DevOps: There’s a new sheriff in Cloudville

DevOps SherrifLately there’s a flurry of interest (and hiring demand) for DevOps gurus.  It’s obvious to me that there’s as much agreement between the ethical use of ground unicorn horn as there is about the job description of a DevOps tech.

I look at the world very simply:

  • Developers = generate revenue
  • Ops = control expenses
  • DevOps = write code, setup infrastructure, ??? IDK!

Before I risk my supply of ethically obtained unicorn powder by defining DevOps, I want to explore why DevOps is suddenly hot.  With cloud driving horizontal scale applications (see RAIN posts), there’s been a sea change in the type of expertise needed to manage an application.

Stereotypically, Ops teams get code over the transom from Dev teams.  They have the job of turning the code into a smoothly running application.  That requires rigid controls and safe guards.  Traditionally, Ops could manage most of the scale and security aspects of an application with traditional scale-up, reliability, and network security practices.  These practices naturally created some IT expense and policy rigidity; however, that’s what it takes to keep the lights on with 5 nines (or 5 nyets if you’re an IT customer).

Stereotypically, Dev teams live a carpe diem struggle to turn their latest code into deployed product with the least delay.  They have the job of capturing mercurial customer value by changing applications rapidly.  Traditionally, they have assumed that problems like scale, reliability, and security could be added after the fact or fixed as they are discovered.  These practices naturally created a need to constantly evolve.

In the go-go cloud world, Dev teams are by-passing Ops by getting infrastructure directly from an IaaS provider.  Meanwhile, IaaS does not provide Ops the tools, access, and controls that they have traditionally relied on for control and management.  Consequently, Dev teams have found themselves having to stage, manage and deploy applications with little expertise in operations.  Further, Ops teams have found themselves handed running cloud applications that they have to secure, scale and maintain applications without the tools they have historically relied on.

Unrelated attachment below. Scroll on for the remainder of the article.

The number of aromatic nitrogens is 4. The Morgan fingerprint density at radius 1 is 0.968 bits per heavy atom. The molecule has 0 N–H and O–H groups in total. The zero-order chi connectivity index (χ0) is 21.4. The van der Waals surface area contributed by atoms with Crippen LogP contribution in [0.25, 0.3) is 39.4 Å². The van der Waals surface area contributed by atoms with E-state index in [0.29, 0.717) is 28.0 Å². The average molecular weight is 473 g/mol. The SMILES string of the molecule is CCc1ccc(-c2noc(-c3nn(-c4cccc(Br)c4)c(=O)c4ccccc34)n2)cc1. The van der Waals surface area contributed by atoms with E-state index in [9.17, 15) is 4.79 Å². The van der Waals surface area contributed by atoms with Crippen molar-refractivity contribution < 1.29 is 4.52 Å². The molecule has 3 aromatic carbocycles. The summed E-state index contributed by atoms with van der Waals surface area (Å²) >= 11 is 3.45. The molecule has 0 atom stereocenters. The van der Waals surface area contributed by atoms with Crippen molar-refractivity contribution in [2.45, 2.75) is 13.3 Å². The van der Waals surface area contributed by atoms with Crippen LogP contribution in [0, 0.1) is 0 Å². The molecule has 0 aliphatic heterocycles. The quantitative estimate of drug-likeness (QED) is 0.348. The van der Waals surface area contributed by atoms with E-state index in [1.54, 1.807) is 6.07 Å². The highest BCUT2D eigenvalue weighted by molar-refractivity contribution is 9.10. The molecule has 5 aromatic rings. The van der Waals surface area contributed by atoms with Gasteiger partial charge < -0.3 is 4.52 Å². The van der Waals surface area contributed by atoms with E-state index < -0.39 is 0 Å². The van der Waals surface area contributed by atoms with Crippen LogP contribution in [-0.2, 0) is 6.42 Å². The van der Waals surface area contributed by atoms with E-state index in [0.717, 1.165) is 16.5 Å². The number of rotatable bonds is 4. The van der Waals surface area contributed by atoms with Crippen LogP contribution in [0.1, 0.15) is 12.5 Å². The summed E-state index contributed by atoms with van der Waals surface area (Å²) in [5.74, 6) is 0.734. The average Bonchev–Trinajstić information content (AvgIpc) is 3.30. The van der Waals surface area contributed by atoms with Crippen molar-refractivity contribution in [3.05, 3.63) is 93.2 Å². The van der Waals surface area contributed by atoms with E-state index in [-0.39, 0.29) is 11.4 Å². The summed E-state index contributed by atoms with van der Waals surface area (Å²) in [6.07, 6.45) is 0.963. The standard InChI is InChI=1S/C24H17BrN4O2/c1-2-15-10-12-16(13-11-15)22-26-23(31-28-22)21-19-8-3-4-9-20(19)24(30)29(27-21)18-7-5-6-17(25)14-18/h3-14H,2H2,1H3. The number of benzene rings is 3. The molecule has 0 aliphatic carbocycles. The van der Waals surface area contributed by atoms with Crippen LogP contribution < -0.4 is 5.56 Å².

DevOps has emerged as the way to fill that gap.  The DevOps hero is comfortable flying blind on an outsourced virtualized cloud, dealing with Ops issues to tighten controls and talking shop with Dev to make needed changes to architecture.  It’s a very difficult job because of the scope of skills and the utter lack of proven best practices.

So what is a day in the life of a DevOp?   Here’s my list:

  • Design and deploy scale out architecture
  • Identify and solve performance bottlenecks
  • Interact with developers to leverage cloud services
  • Interact with operations to integrate with enterprise services
  • Audit and secure applications
  • Manage application footprint based on scale
  • Automate actions on managed infrastructure

This job is so difficult that I think the market cannot supply the needed experts.  That deficit is becoming a forcing function where the cloud industry is being driven to adopt technologies and architectures that reduce the dependence for DevOps skills.  Now, that’s the topic for a future post!

8 thoughts on “DevOps: There’s a new sheriff in Cloudville

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  5. Rob,

    Great post. I think the main #devops point is that it’s not a third new group. It’s just two groups working together in a collaborative way. Also, the notion that “Ops” is const control is anti #devops. The new “infra” companies realize that “Ops” is a strategic weapon and is as musch about cost control as a fully automated assembly line see ( http://ow.ly/66Hr3 ). Also, I totally agree that the market is having a hard time finding both dev and ops who understand the true secret sauce behind #devops.

    John Willis
    VP Solutions
    DTO Solutions
    a.k.a @botchagalupe

    Like

    • John – thanks! good point – DevOps *should* be a mixing place, not a third thing. In some ways the idea that it is a different thing comes from the different DevOps assumptions. Unfortunately, Changed assumptions can create a lot of friction!

      Like

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